We have seen an incredible shift in Christianity these last few years with some folks being more inclusive and others being more exclusive. There have been a lot of divisions, hurt feelings, and economic suffering as folks have changed churches or left them altogether. Many are trying to find blame in either the struggling economy and/or in the leaders and laity of their congregations. Others are trying to revive spiritual communities by offering innovative ways of nurturing communication through conferences and festivals of all kinds. Instead of casting blame, can we hoist up the white flag? Whether we’re Episcopalian, Catholic, Liberal, Pentecostal, Conservative, Evangelicals, Fundamentalists, or All-Inclusionists, we are all in this together.
We don’t really have to worry about whether traditions will survive, we as the Body WILL survive because Christ is our eternal groom. He has demonstrated his unconditional love for us all by dying and most importantly, resurrecting us with Him. He has conquered the grave and given us an abiding love and life that is immeasurable. Even if you ended up being the only human interested in your tradition, you are never alone with Christ who dwells within you. It is enjoyable to have others partake in traditions with us and yet our own insecurities cause us to react in fear and anger when someone chooses to depart from one tradition and go to another.
Along with that comes the economic suffering as tithes and offerings leave the organizations. This poses an incredibly difficult dilemma for those remaining in the tradition, because they can’t keep up with the cost of the church’s expenses. Have we become dependent on the organization and forgotten our first love? Has the building become an idol that swayed us into an adulterous relationship with brick and mortar? Are we trying to squeeze money from folks who don’t have any left to give? We can try to find blame and root out dysfunction, but the bottom line is that we lost sight of our true identity in Christ. Smash that idol at the feet of Christ.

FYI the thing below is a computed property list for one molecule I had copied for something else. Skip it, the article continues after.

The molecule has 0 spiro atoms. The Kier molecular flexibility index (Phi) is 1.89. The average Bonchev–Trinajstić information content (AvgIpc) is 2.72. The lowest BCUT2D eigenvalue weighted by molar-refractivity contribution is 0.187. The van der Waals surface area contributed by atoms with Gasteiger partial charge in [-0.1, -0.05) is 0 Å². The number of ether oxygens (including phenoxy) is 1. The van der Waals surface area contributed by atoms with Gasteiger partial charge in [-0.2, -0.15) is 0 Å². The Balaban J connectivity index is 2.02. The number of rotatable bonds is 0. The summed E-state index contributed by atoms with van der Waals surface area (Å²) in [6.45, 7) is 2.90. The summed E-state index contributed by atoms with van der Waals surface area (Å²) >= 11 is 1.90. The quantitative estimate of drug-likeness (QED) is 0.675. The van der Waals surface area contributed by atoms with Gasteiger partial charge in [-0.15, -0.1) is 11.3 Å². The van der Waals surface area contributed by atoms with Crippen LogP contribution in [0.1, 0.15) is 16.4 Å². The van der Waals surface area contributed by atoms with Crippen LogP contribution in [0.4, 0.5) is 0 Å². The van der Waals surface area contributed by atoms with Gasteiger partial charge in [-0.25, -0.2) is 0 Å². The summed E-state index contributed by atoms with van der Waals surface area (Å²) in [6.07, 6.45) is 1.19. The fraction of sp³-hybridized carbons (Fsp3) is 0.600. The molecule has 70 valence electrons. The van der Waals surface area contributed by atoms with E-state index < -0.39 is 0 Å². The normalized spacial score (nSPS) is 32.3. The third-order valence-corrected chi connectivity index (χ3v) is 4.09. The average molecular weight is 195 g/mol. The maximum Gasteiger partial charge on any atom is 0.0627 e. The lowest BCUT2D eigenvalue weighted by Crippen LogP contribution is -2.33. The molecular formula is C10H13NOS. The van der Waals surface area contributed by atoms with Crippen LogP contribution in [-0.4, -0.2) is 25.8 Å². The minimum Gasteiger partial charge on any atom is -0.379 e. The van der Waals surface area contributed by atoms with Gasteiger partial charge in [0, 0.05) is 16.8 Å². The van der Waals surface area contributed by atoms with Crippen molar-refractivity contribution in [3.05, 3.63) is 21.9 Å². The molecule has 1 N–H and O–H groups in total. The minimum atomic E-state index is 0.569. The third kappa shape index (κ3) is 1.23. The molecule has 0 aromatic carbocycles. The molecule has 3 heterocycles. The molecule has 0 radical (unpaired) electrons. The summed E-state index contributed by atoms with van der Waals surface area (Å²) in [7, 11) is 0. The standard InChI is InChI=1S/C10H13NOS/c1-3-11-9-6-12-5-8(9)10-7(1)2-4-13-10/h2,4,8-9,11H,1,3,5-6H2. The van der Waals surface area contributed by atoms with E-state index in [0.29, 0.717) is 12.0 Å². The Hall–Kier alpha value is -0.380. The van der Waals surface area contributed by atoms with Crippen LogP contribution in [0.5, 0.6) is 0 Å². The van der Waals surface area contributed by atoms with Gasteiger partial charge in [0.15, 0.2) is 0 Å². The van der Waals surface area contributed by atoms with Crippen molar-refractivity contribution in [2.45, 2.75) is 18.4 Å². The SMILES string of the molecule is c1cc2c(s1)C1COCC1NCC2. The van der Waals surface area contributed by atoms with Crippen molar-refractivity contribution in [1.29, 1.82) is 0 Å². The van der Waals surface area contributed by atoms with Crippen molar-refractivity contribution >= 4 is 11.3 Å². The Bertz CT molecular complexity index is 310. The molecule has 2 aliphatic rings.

We have no need to feel insecure, yet we do. We get sidetracked by the material things of this world and Christ remains true to us as he embraces us in his everlasting love. Even while we may not notice him, he is still embracing us. Finding community with others can be an enriching experience. If we’ll just let go our insecurity and really come back to walking by faith then we can develop new relational communities where we can grow spiritually. Without Christ as the head, the body will stumble.
This next month my husband and I will be attending a Faith Leaders Institute where we will be coming together with faith leaders from a variety of religious backgrounds to discuss the economic impact our communities have suffered and combine our intellect, talent, and spiritual insights to help support one another in making changes in our communities. We need to resist fear and confidently walk into a new and innovative way to develop and nurture communities to grow and bond again.
One area that I have seen which is suffering, is outside the walls of organized Christianity. Sadly, scores of people have been wounded by insecure and controlling Christians. People of faith who are suffering from inflicted pain by false accusations, condemnation, and even physical assault are feeling buried. Their souls are gasping for fresh air and living water, while not able to see that their abusers are suffering too. We’re all suffering in one aspect or another. We’re all in this together.
We have people inside the Christian community who are lashing out at those who left and those who left are lashing out at those who stayed. The communities have become a battle ground instead of safe havens for recovery. It behooves us to have a time out and cool down. Every wounded soldier needs to leave the battle field to recover. It would be even better if we could stop the war.